Twitter’s internal numbers show it’s getting better at fighting abuse on the platform.
On Thursday, Ed Ho, general manager of Twitter’s Consumer Product and Engineering department, posted some top-line statistics regarding the impact of the company’s latest anti-abuse efforts.
As Ho tells it, last January, the company committed to speeding up its work to make Twitter a nicer place.
In February, it gave people more ways to report targeted harassment, including reporting Tweets that mention you, even if the author has blocked you. It also took steps to identify the whack-a-moles who get suspended only to go off and open new accounts.
It took other steps as well, as Ho detailed in a February blog post, including collapsing potentially abusive or low-quality tweets and introducing “safer search”, which filters out potentially offensive content.
So, how’s all that working out? Well, Ho said, there’s still work to be done, but people are now experiencing “significantly less abuse” on the platform than they were six months ago.
The stats he provided to back that up:
- Twitter’s now taking action on 10 times the number of abusive accounts every day compared with the same time last year. It also now limits account functionality or suspends thousands more abusive accounts each day.
- Its new systems have removed twice the number of repeat offender accounts – the whack-a-moles – over the past four months.
- The time-outs are working. Accounts that demonstrate abusive behavior are now limited for a time, and they’re told why. As a result, naughty accounts given time-outs are generating 25% fewer abuse reports, and about 65% of them only need one time-out before they get the message.
- The notification filters and ability to mute potentially offensive keywords are paying off in the form of fewer unwanted interactions. Blocks after @mentions from people you don’t follow are down 40%, Ho said.
Twitter didn’t offer up specific numbers to back up these statistics. Del Harvey, the company’s vice-president of trust and safety, told the Verge that Twitter will consider releasing raw data in the future.
It’s nice to hear that the war against harassment is paying off, but Ho is right: there’s still a lot to be done. That point was strongly underscored by a report from BuzzFeed, posted on Tuesday, about how Twitter is still slow to respond to incidents of abuse unless they go viral or involve reporters or celebrities.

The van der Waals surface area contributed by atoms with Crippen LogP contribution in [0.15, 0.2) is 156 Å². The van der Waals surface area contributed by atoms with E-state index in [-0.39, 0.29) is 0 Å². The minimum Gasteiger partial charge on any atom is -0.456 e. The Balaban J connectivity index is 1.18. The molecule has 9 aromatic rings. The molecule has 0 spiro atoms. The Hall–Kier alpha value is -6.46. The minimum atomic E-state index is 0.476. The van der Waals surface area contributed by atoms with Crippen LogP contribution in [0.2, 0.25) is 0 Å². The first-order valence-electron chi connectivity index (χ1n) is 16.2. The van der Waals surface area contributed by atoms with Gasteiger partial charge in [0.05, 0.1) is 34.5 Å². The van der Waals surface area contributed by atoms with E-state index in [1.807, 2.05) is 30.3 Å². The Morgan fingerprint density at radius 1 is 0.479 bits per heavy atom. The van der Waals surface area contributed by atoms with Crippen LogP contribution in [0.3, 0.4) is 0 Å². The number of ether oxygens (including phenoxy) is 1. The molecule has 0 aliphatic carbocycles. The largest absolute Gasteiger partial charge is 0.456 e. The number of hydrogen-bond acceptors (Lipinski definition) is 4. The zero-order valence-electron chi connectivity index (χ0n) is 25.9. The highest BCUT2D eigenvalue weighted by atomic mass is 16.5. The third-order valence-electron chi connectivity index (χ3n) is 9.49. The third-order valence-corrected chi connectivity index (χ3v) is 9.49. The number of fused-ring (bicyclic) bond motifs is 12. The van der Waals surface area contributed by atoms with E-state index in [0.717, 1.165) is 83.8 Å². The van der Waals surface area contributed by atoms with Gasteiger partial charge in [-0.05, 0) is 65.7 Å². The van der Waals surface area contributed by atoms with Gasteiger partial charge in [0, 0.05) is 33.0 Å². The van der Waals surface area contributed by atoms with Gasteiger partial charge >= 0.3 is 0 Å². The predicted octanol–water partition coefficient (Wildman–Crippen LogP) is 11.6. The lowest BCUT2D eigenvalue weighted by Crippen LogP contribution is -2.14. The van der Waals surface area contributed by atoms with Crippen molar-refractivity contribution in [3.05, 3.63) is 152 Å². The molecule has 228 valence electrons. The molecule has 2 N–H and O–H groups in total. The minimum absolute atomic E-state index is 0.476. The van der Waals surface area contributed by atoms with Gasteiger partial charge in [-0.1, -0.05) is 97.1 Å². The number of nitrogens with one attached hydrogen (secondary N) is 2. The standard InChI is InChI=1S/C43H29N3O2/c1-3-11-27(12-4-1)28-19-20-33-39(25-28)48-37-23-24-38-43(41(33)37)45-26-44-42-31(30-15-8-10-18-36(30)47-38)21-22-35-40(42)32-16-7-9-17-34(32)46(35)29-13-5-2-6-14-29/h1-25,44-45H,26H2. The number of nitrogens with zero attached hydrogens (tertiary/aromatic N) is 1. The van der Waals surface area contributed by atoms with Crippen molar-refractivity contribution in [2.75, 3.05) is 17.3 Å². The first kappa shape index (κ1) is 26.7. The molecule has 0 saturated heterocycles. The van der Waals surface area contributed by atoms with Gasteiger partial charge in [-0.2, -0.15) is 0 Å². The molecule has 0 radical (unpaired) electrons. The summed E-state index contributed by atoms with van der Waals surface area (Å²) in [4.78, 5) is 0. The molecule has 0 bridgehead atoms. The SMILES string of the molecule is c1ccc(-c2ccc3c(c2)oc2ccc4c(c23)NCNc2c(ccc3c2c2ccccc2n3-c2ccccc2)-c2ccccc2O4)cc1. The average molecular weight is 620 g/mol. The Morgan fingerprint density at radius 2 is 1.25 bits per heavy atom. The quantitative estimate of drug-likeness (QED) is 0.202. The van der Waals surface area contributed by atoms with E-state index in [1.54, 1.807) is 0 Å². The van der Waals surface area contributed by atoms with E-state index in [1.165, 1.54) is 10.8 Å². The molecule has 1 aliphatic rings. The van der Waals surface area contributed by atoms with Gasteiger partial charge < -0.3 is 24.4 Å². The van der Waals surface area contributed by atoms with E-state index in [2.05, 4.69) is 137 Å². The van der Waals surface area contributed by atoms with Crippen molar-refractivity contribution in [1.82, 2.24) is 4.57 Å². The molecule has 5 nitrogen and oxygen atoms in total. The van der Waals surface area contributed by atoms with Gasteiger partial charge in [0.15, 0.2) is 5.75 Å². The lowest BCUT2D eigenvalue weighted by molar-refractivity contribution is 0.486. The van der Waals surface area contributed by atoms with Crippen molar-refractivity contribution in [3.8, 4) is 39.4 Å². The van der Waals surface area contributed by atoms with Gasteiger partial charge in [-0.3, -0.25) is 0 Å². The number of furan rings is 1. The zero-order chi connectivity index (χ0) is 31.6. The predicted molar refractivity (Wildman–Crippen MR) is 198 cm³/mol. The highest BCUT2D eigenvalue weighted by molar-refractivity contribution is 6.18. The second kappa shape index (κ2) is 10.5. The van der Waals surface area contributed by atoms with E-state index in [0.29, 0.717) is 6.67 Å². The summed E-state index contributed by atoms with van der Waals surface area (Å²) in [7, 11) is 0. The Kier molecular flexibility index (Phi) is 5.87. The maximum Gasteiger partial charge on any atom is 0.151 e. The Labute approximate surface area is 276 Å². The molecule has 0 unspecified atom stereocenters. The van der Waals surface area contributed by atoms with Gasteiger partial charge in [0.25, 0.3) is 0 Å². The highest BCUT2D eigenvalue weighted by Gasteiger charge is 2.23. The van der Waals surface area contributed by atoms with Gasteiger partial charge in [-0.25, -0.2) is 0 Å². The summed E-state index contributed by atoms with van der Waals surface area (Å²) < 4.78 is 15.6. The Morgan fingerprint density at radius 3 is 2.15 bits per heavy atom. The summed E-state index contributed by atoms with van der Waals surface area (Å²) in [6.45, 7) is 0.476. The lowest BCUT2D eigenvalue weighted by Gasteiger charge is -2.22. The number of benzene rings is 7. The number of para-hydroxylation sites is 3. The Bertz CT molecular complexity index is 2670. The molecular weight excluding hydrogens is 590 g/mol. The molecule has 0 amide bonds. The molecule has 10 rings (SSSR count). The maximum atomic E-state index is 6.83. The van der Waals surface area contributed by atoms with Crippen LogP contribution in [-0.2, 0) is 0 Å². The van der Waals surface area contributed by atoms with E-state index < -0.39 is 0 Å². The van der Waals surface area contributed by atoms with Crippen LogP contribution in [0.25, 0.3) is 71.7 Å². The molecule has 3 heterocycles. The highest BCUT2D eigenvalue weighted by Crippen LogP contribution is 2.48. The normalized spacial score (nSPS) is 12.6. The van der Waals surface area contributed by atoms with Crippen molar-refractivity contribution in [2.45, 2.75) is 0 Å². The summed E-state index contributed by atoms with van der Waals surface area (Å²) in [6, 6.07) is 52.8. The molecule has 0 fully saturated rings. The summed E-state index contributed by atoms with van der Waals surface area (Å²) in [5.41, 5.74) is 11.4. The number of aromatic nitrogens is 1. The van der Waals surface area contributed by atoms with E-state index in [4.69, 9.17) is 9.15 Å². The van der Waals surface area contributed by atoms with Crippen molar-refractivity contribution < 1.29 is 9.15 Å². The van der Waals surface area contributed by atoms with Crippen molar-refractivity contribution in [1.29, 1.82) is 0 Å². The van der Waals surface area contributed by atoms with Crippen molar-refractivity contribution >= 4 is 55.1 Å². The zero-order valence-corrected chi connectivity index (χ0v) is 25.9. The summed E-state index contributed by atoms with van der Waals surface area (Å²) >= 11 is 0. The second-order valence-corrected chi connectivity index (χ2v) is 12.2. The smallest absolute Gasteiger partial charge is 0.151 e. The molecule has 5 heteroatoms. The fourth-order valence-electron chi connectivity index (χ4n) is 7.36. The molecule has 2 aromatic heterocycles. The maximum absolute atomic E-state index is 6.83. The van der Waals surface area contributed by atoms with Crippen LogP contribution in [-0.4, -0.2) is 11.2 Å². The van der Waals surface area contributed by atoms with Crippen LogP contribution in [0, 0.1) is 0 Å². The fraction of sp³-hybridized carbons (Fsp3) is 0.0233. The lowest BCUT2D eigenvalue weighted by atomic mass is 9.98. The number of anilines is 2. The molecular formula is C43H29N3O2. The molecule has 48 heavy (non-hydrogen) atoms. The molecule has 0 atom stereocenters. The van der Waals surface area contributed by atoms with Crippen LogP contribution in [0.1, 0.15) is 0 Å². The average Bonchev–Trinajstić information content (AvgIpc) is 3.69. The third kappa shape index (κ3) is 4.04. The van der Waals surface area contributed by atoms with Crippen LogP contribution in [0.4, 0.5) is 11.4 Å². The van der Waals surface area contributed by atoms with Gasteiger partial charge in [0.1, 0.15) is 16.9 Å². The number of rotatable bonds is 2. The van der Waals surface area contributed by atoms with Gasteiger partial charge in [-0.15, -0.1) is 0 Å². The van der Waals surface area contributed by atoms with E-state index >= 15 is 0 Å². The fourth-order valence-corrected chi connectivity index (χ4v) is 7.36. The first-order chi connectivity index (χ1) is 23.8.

Basically, when it comes to getting Twitter to pay attention to its own rules against abuse, it pays to know somebody. Otherwise, far too often, troll targets are going to be staring at streams of sewage in their Twitter feeds as the company blithely sends form emails that clearly show that somebody’s asleep at the wheel.
A recent example: earlier this month, as BuzzFeed reports, Maggie H. opened up her Twitter mentions and found her face – an image screengrabbed from her Twitter profile page – Photoshopped into the crosshairs of a gunsight. The image had been taken by a user that she had blocked. Another troll account tweeted a similar gunsight image with her face.
A subsequent tweet mentioned the small rural town in which Maggie lives.
She considered it stalking and filed an abuse report with Twitter. Four days later, Twitter said in a form email that the abusive account hadn’t violated its terms of service. Only after a reporter from BuzzFeed asked about the abuse reports did the troll account get suspended.
Maggie’s situation was neither new nor a one-off.
It happened last August, when Twitter told Medium software engineer Kelly Ellis that a string of 70 tweets calling her a “psychotic man hating ‘feminist’” and wishing that she’d be raped did not violate company rules forbidding “targeted abuse or harassment of others.”
Again, it wasn’t until after news outlets reported on the story that the violent, abusive tweets were finally taken down.
Over the years, Twitter’s had a long, hard battle when it comes to struggling with trolls and abuse: something CEO Dick Costolo famously noted, in a February 2015 internal memo, that the company sucked at.
For the past few years, it’s been trying really hard to not suck.
Still, as BuzzFeed reports, there are scads of abusive accounts that have been reported for serial harassment and yet still live on, using the platform to threaten and torment victims.
The trick to getting Twitter’s attention seems to be, as BuzzFeed phrases it, a “cheat code of media involvement.” Kelly Ellis and Maggie H. say that there’s basically no other way to get abuse reports taken seriously than to pull some strings.
BuzzFeed quotes Ellis:
I will even sometimes DM people I know there. One case that happens pretty frequently is if someone is harassing me with multiple accounts and all the reports will come back as Twitter saying it’s not abusive. But then I talk to a friend at Twitter who says it definitely is and helps get it taken care of for me. There’s some disconnect going on internally there with their training, I think.
…and Maggie H.:
There’s no way to appeal to them and tell them why they got the decision not to remove tweets wrong, so people who are threatened basically have no choice but to go to someone with a bigger platform.
In another instance of abuse reports being dismissed, a Twitter engineer apologized for the issue, echoing Dick Costolo’s “we have to do better” line:
That’s often because an employee spots it and internally escalates it. I hate seeing things like this; we have to do better. Sorry 😕
— tom (@tgvashworth) June 17, 2017
Costolo wrote that line years ago.
Twitter, tell us, please: what’s taking so long? After years of throwing technology solutions at the problem, and after convening a Trust and Safety Council to guide you, it’s still seemingly a daunting task to identify rape and murder threats, gunsight images trained on individuals, and targeted images of guns, as abuse.
You’re right: you have to do better.